The Impossible (song)

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"The Impossible"
Single by Joe Nichols
from the album Man with a Memory
B-side"Can't Hold a Halo to You"[1]
ReleasedMarch 11, 2002 (2002-03-11)
LabelUniversal South
Songwriter(s)Kelley Lovelace
Lee Thomas Miller
Producer(s)Brent Rowan
Joe Nichols singles chronology
"I Hate the Way I Love You"
"The Impossible"

"The Impossible" is a song written by Kelley Lovelace and Lee Thomas Miller and recorded by American country music artist Joe Nichols. It was released in March 2002 as the first single from his 2002 album Man with a Memory. The song was Nichols’ first chart entry on the U.S. Billboard Hot Country Singles & Tracks (now Hot Country Songs) charts, peaking at number 3 in late 2002 and earned Kelly Lovelace and Lee Thomas Miller a Grammy nomination for Best Country Song. Fellow country singer Mark Chesnutt also cut the song around the same time Nichols did but shelved his version, finally releasing it as a bonus track on his compilation album Greatest Hits II.


"The Impossible" is a mid-tempo ballad mostly accompanied by acoustic guitar. In the song, the male narrator describes two situations in which events happen that seem impossible. Firstly, he describes his father who was so masculine that he never displayed any signs of sadness until his own father died. In the second verse, he describes a close schoolmate who was seriously injured in a car accident and subsequently told by doctors that he would be a paraplegic, but later stands up to speak at graduation. In both cases, he states that these situations made him "learn to never underestimate the impossible".

In the bridge, the narrator draws parallels from these two situations to his own ending relationship, stating that if such situations can be accomplished, it is then equally possible for him and his significant other to make amends ("So don't tell me that it's over, don't give up on you and me / 'Cause there's no such thing as hopeless if you believe").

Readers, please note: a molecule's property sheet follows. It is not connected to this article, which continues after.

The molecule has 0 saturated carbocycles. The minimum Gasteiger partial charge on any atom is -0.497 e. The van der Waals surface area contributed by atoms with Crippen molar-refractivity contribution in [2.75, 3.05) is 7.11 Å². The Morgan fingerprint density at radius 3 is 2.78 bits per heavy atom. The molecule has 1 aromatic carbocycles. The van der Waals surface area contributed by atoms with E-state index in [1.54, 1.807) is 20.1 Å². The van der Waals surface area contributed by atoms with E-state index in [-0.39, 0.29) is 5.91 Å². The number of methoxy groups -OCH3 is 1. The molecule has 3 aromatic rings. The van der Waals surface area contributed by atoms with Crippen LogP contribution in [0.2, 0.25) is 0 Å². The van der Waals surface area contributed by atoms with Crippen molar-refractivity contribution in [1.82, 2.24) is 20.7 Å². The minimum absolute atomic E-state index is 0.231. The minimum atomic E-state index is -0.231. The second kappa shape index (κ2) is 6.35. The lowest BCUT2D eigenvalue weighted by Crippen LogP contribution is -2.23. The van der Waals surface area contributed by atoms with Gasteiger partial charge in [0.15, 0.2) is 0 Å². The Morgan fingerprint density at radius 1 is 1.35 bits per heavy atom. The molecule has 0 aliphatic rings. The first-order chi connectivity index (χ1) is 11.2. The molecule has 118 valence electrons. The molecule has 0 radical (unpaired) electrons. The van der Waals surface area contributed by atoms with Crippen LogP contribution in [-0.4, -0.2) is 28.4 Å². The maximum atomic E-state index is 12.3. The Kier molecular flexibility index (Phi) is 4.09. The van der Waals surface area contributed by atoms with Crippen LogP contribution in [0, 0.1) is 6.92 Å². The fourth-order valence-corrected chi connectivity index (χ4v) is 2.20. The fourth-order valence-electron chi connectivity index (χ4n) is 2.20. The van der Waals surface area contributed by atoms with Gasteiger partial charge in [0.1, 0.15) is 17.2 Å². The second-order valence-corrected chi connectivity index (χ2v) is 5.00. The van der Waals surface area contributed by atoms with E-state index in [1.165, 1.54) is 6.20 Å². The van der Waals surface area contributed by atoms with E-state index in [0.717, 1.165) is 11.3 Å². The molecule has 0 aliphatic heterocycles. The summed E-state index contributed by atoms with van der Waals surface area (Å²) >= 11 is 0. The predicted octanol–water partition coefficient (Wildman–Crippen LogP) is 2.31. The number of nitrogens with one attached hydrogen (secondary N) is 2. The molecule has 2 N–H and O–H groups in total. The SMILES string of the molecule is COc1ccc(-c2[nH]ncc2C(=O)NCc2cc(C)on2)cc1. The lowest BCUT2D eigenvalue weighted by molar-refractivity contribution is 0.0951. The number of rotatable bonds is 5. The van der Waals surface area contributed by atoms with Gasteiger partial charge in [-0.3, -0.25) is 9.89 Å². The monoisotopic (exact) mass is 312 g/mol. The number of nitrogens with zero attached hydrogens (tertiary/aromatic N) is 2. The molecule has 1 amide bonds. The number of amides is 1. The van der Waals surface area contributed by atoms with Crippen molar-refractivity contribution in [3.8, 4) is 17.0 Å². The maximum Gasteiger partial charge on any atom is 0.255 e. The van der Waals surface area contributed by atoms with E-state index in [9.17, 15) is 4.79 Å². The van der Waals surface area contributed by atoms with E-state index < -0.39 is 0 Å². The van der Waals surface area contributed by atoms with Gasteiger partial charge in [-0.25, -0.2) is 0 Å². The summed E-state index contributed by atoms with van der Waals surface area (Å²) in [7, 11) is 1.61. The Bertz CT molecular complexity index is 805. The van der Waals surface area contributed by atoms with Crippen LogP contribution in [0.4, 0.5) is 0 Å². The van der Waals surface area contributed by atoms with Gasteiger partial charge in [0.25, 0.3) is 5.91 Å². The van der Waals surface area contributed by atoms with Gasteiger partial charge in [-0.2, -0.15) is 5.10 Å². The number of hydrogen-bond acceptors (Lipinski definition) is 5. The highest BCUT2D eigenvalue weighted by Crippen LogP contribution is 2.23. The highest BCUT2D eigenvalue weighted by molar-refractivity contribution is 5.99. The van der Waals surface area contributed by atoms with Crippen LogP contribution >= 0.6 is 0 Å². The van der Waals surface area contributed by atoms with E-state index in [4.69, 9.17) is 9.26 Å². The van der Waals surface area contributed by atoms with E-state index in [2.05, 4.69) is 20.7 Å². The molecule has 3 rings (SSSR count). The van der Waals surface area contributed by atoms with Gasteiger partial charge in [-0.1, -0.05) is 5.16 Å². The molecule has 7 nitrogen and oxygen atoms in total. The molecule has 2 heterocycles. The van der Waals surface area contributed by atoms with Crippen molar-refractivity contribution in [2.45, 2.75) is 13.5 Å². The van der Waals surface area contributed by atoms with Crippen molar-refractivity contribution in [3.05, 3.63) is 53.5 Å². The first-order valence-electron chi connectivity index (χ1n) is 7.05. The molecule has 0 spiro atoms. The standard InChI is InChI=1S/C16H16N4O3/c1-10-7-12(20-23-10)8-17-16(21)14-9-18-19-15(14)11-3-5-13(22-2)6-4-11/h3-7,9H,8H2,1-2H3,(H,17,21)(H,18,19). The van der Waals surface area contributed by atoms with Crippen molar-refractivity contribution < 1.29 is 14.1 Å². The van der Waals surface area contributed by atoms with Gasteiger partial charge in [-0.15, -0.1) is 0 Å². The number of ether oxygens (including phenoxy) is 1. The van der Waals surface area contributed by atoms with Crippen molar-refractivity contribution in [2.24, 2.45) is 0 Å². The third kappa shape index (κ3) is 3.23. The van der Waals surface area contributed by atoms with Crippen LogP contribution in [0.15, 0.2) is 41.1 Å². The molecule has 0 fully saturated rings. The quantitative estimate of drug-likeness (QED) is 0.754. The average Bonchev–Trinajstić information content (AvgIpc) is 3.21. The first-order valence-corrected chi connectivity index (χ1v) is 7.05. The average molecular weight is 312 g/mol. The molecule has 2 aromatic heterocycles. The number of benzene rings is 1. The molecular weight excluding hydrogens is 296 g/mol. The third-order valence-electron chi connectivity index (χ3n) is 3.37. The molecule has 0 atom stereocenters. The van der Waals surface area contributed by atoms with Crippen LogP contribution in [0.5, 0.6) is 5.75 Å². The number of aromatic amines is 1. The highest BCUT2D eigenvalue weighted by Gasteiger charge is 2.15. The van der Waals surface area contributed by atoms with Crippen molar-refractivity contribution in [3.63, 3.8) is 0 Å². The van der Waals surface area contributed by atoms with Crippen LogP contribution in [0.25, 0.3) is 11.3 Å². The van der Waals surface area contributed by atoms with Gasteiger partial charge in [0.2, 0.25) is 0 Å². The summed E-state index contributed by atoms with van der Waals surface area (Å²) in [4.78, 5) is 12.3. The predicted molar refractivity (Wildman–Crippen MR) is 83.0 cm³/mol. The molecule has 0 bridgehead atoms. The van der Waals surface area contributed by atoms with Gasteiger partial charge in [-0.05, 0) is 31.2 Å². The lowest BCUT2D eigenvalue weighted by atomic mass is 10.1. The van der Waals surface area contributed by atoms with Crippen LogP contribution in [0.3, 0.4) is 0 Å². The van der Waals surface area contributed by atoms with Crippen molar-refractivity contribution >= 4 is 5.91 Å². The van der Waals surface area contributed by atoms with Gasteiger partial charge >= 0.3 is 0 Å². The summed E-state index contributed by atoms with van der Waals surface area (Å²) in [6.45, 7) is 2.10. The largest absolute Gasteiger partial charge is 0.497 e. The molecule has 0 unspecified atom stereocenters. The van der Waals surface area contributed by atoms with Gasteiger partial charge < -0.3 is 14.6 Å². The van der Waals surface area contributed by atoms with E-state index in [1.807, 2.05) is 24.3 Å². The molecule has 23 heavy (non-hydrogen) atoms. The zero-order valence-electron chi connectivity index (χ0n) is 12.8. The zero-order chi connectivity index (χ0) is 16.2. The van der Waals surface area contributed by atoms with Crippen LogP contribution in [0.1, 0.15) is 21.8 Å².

Music video[edit]

The music video was directed by Eric Welch and was filmed in April 2002 on Los Angeles' Long Beach Pier. It depicts Nichols singing while touring an old navy ship, while scenes of a father and his young son and a graduating teen are also shown.

Critical reception[edit]

Maria Konicki Dinola of Allmusic gave the song a favorable review. She said that the song had an instantly identifiable message and called it "a brilliant choice for a first single with its radio-friendly appeal that will make a star out of Nichols."[2] William Ruhlmann of Allmusic in his review of the album, discussed the song unfavorably, calling it "an unfortunate piece of confused country philosophy about how supposedly impossible things happen." He goes on to say that "the unfortunate part is that the chorus inescapably evokes the September 11 attacks ("Sometimes the things you think would never happen/Happen just like that"), which is in very bad taste, especially when the song comes to its real point, as the narrator concludes that maybe his girlfriend will come back.[3]

Chart performance[edit]

"The Impossible" debuted at number 56 on the U.S. Billboard Hot Country Singles & Tracks for the week of March 23, 2002. The song is Nichols' first chart entry in the US, peaking at number 3 on Hot Country Singles & Tracks (now Hot Country Songs) in 2002 and number 29 on the Billboard Hot 100.

Chart (2002) Peak
US Billboard Hot 100[4] 29
US Hot Country Songs (Billboard)[5] 3

Year-end charts[edit]

Chart (2002) Position
US Country Songs (Billboard)[6] 10


  1. ^ Whitburn, Joel (2008). Hot Country Songs 1944 to 2008. Record Research, Inc. p. 299. ISBN 978-0-89820-177-2.
  2. ^ Dinola, Maria Konicki. "Joe Nichols — "The Impossible"". allmusic. Retrieved 2009-03-17.
  3. ^ Ruhlmann, William. "Joe Nichols - "Man with a Memory"". Allmusic. Retrieved 2010-06-17.
  4. ^ "Joe Nichols Chart History (Hot 100)". Billboard. Retrieved February 8, 2011.
  5. ^ "Joe Nichols Chart History (Hot Country Songs)". Billboard. Retrieved February 8, 2011.
  6. ^ "Best of 2002: Country Songs". Billboard. Prometheus Global Media. 2002. Retrieved July 24, 2012.